The Times Editorial: President Jacob Zuma yesterday gave an honest and blunt assessment of what is wrong with our nation. His address in parliament came a day after his secretary-general in the ANC, Gwede Mantashe, told mourners attending the memorial service of slain Mido Macia, who died in police holding cells after he was dragged while handcuffed to the back of a police vehicle, that we are an angry nation.
The Times Editorial: The pronouncement by the Zimbabwean government this week that President Robert Mugabe would not invite US and EU observers to validate next week's constitutional referendum, and the general election later this year, is alarming.
The Times Editorial: In a case that highlights increasing tensions between schools and the state, the Constitutional Court was yesterday asked to decide whether the Free State education department head was correct to override two school governing bodies that had excluded pregnant pupils from school.
The Times Editorial: Police commissioner Riah Phiyega must bring about order and stability in the police service before the wheels come off.
The Times Editorial: AS Kenyans go to the polls this morning, Africa and the world will cross their fingers and hope that the outcome will not again lead to mayhem and death.
The Times Editorial: President Jacob Zuma must intervene personally and, if need be, order national police commissioner Riah Phiyega to deal with misconduct and downright human rights abuse by our police.
The Times Editorial: The latest Budget was the first to be built entirely around the much-vaunted, long-awaited National Development Plan.
The Times Editorial: Basic Education Minister Angie Motshekga has placed her head on the block and she should not cry foul when we hold her to her words.
The Times Editorial: Jeff Radebe is saying all the right things about fighting corruption.
The Times Editorial: The government's decision to name and shame its corrupt officials is a first step in the right direction and in convincing South Africans that something is at last being done.
The Times Editorial: Auditor-general Terence Nombembe warned earlier this month that financial controls in government departments and municipalities were deteriorating and that more than half of them were unable to provide ''credible and quality information'' in their financial reports.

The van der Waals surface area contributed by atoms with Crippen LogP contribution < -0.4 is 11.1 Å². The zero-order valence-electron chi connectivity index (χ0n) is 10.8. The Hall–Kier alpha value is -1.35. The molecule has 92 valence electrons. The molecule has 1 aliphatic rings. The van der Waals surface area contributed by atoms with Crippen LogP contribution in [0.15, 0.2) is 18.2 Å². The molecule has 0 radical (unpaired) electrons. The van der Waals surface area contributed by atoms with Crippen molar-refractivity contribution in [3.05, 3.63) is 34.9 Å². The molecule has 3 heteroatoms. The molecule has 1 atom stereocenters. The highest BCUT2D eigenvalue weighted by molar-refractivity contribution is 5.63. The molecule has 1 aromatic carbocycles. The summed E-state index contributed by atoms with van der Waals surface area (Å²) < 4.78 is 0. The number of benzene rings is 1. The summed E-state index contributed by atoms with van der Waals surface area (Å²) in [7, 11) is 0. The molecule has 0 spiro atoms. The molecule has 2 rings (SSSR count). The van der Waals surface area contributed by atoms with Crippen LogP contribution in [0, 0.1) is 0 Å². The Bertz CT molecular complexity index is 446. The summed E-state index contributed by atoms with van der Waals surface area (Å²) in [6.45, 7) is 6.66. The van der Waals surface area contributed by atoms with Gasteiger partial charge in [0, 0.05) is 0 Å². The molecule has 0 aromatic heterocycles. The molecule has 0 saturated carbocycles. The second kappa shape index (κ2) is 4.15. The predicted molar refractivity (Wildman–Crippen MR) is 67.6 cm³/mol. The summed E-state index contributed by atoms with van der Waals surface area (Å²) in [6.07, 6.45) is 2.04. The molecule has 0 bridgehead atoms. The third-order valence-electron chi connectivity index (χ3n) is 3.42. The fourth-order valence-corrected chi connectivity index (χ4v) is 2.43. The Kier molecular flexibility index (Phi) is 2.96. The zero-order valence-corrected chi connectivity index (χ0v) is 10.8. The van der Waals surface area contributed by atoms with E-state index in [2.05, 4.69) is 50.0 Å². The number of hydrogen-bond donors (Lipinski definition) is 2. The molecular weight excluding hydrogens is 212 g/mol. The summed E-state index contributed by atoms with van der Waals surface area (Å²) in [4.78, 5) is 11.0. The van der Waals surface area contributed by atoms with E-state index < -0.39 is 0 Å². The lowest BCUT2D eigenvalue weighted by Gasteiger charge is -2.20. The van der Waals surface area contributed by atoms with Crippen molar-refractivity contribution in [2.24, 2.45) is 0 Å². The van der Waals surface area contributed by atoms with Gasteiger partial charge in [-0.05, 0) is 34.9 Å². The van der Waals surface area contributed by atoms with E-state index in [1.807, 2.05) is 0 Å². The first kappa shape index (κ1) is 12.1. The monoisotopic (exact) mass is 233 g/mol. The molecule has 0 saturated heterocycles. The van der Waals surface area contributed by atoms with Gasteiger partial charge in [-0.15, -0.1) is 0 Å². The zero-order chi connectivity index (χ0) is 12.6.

The Times Editorial: Billions of rands are being spent by governments across the world to fight the use of cocaine and other dangerous substances. Other countries have even taken steps to impose the death penalty on anyone found guilty of being in possession of or dealing in illicit drugs.
The Times Editorial: Activist and human rights campaigner Mamphela Ramphele has finally revealed how she intends to rekindle hope for a better South Africa. In a speech at the women's jail on Constitution Hill yesterday, Ramphele said she would establish a political "platform" to change the lives of South Africans, who she said were being failed by the current political system.
The Times Editorial: The war against rape and abuse of women will not be won if we continue to bury our heads in the sand and hope divine intervention will help us.
The Times Editorial: Whatever happened early yesterday morning at Oscar Pistorius' apartment in the Silverlakes complex, it will be up to a judge to decide if there was any criminal culpability. Until then, innocence needs to be presumed.
The Times Editorial: When President Jacob Zuma made his State of the Nation speech two years ago, he liberally quoted former president Nelson Mandela. Exhorting his audience to draw inspiration from Mandela's 1994 inauguration speech, Zuma reminded us of the difficulty of walking the road to freedom.
The Times Editorial: Police in Limpopo have declared war on rape - and yesterday they said they would force all rape suspects to undergo HIV testing.
The Times Editorial: The appallingly cruel rape, torture and murder of 17-year-old Anene Booysen in Bredasdorp has exposed the ugly underbelly of South African life and the bitter reality that women and children are frequently preyed upon by heartless thugs.
The Times Editorial: Whether Dr Mamphela Ramphele enters the world of politics this week by launching her own party or not, the life of ordinary South Africans will continue as is.
The Times Editorial: The "shouting match" between the mining industry and the government appears to be far from over. Yesterday, incoming Anglo American CEO Mark Cutifani spoke at the mining indaba and offered the government some advice.
The Times Editorial: Public funding of political parties took centre stage yesterday. The ANC resolved at its national conference in Mangaung in December that more public money be spent on subsidising political parties "to promote democracy".
The Times Editorial: On March 27 1985, 42 pupils were killed when their bus plunged into the Westdene Dam in Johannesburg. The cause of the crash was never quite explained, but the memory of the young lives lost so tragically has remained.
The Times Editorial: After more than three months of violent protests in Western Cape a deal has been announced intended to appease angry farmworkers.
The Times Editorial: Patrice Motsepe has joined one of the world's most unique clubs - incredibly wealthy people who give away their money to uplift the poor.
The Times Editorial: The sorry saga of government corruption has become frightening. Somehow, there seems to be no threshold to government graft. And increasingly it seems that maladministration and corruption must now reach epic levels before they have any shock value.
The Times Editorial: Embattled platinum miner Lonmin's announcement that it intends negotiating a new deal with its workers is good news for the mining sector and the entire country.
The Times Editorial: The R206-million Nkandla debacle will not go away. It will continue to haunt President Jacob Zuma and his party until the real culprits behind this shameless looting are exposed and dealt with.